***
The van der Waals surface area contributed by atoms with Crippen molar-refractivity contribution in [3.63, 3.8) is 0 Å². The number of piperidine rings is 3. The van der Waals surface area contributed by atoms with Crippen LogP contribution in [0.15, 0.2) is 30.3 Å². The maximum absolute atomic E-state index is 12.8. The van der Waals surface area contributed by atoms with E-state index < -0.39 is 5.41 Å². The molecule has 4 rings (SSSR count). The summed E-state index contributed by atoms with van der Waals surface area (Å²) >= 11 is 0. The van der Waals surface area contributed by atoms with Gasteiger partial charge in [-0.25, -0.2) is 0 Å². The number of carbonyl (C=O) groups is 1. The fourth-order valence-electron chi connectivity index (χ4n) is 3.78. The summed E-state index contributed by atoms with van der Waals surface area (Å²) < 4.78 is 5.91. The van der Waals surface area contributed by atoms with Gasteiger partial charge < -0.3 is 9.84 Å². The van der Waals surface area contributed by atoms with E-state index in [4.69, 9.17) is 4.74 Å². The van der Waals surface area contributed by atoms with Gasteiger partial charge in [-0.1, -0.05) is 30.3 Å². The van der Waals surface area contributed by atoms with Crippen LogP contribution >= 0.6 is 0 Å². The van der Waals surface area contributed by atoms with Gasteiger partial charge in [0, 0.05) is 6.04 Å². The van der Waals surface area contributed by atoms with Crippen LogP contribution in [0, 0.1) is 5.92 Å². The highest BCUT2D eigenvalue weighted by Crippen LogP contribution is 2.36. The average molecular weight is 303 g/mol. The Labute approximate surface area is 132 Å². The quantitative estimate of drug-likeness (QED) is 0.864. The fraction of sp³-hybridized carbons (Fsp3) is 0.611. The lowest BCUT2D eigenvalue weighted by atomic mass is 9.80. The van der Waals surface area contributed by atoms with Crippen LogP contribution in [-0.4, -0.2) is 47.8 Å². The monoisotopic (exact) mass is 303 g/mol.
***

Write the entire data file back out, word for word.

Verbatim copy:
The van der Waals surface area contributed by atoms with Crippen molar-refractivity contribution in [3.63, 3.8) is 0 Å². The number of piperidine rings is 3. The van der Waals surface area contributed by atoms with Crippen LogP contribution in [0.15, 0.2) is 30.3 Å². The maximum absolute atomic E-state index is 12.8. The van der Waals surface area contributed by atoms with E-state index < -0.39 is 5.41 Å². The molecule has 4 rings (SSSR count). The summed E-state index contributed by atoms with van der Waals surface area (Å²) >= 11 is 0. The van der Waals surface area contributed by atoms with Gasteiger partial charge in [-0.25, -0.2) is 0 Å². The number of carbonyl (C=O) groups is 1. The fourth-order valence-electron chi connectivity index (χ4n) is 3.78. The summed E-state index contributed by atoms with van der Waals surface area (Å²) < 4.78 is 5.91. The van der Waals surface area contributed by atoms with Gasteiger partial charge < -0.3 is 9.84 Å². The van der Waals surface area contributed by atoms with E-state index in [4.69, 9.17) is 4.74 Å². The van der Waals surface area contributed by atoms with Gasteiger partial charge in [-0.1, -0.05) is 30.3 Å². The van der Waals surface area contributed by atoms with Crippen LogP contribution >= 0.6 is 0 Å². The van der Waals surface area contributed by atoms with Gasteiger partial charge in [0, 0.05) is 6.04 Å². The van der Waals surface area contributed by atoms with Crippen LogP contribution in [0, 0.1) is 5.92 Å². The highest BCUT2D eigenvalue weighted by Crippen LogP contribution is 2.36. The average molecular weight is 303 g/mol. The Labute approximate surface area is 132 Å². The quantitative estimate of drug-likeness (QED) is 0.864. The fraction of sp³-hybridized carbons (Fsp3) is 0.611. The lowest BCUT2D eigenvalue weighted by atomic mass is 9.80. The van der Waals surface area contributed by atoms with Crippen LogP contribution in [-0.4, -0.2) is 47.8 Å². The monoisotopic (exact) mass is 303 g/mol.